The gathering of young men who met in Mrs. Beeby Wallis’ parlor on this day, October 2, 1792 was not a likely group to begin major world-wide missionary work. The twelve ministers were all from small churches in the district of Kettering, England. Two had churches with congregations of less than 25 each. But they had become increasingly convinced that their churches should send the gospel message to the far-flung corners of the globe. Surprisingly, many Christians in the eighteenth century accepted the argument that the heathen had rejected the gospel and would be held accountable for their rejection on the coming day of judgment. Some even argued that if God wanted the heathen saved, he would enlighten them without any human help.
The young pastor William Carey couldn’t accept such views. He said the Apostles were commanded to teach all nations; and since the promise of the gospel was still true, surely the command to teach the nations was still true as well. Carey set down on paper his thoughts on the state of the world in his day, the need for missions, and the methods which should be used in carrying out the task. In May 1792 he published these as An Enquiry into the Obligation of Christians to use Means for the Conversion of the Heathens.
Point by point Carey answered objections which had been put forward against missionary activity. Were heathen lands too distant? Navigation had improved greatly in the last centuries. Were the heathen ways barbarous? Merchants and traders didn’t seem to mind the inconvenience of dealing with them. Was there physical danger to missionary activity or difficulties in procuring supplies or language barriers? If these all could be overcome in the interest of commerce and profit, surely they could be overcome for the Kingdom of Christ. Carey encouraged his readers to “Expect great things from God; Attempt great things for God.”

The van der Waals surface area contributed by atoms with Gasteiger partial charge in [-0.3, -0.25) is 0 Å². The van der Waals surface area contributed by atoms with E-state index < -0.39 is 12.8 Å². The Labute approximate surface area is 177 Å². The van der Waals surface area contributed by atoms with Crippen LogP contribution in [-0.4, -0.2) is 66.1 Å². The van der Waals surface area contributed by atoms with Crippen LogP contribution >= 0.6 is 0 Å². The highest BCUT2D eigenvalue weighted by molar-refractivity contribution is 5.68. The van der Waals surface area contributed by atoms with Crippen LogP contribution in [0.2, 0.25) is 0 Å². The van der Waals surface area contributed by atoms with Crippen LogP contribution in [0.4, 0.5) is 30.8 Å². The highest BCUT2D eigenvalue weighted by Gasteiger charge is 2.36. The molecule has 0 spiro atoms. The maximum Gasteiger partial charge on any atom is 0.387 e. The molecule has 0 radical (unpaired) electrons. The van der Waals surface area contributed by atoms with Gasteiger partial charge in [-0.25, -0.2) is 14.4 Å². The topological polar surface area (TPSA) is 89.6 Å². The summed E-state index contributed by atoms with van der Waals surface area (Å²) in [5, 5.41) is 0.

Carey’s pamphlet and impassioned address on missions at the semi-annual minister’s meeting at Kettering stirred the young men to action. When they met on October 2 in Mrs. Wallis’ parlor, they formed the Baptist Missionary Society for spreading the gospel among the heathen. Andrew Fuller was appointed Secretary, and a small snuff box with a picture of St. Paul’s conversion on the lid became the treasury. Each minister wrote down what he thought he could give, and £13 20s 6d was promised. It was very little for such a grand purpose, but hadn’t the Lord done much with a boy’s five loaves and two fishes?
The next year the society sent out William Carey to India. Carey translated the New Testament into Bengali; his influence alone extended throughout much of the East, to Burma, the East Indies, and China.
The Baptist Missionary Society was the first foreign missionary society created by the Evangelical Revival of the last half of the eighteenth century. In short order other missionary societies were established, and a new era in missions began as the faith was increasingly spread outside of the West, to the regions of Africa and Asia.
The work which began in Mrs. Wallis’ parlor continues today. Two hundred years later the Baptist Missionary Society still works in India in cooperation with the native church. There are 33 mission stations in the Indian sub-continent under its auspices with numerous churches, schools, hospitals, clinics, and agricultural programs. In 1981 the society had a total of 191 foreign missionaries throughout Asia and Africa. Carey was right–“Expect great things from God; Attempt great things for God.”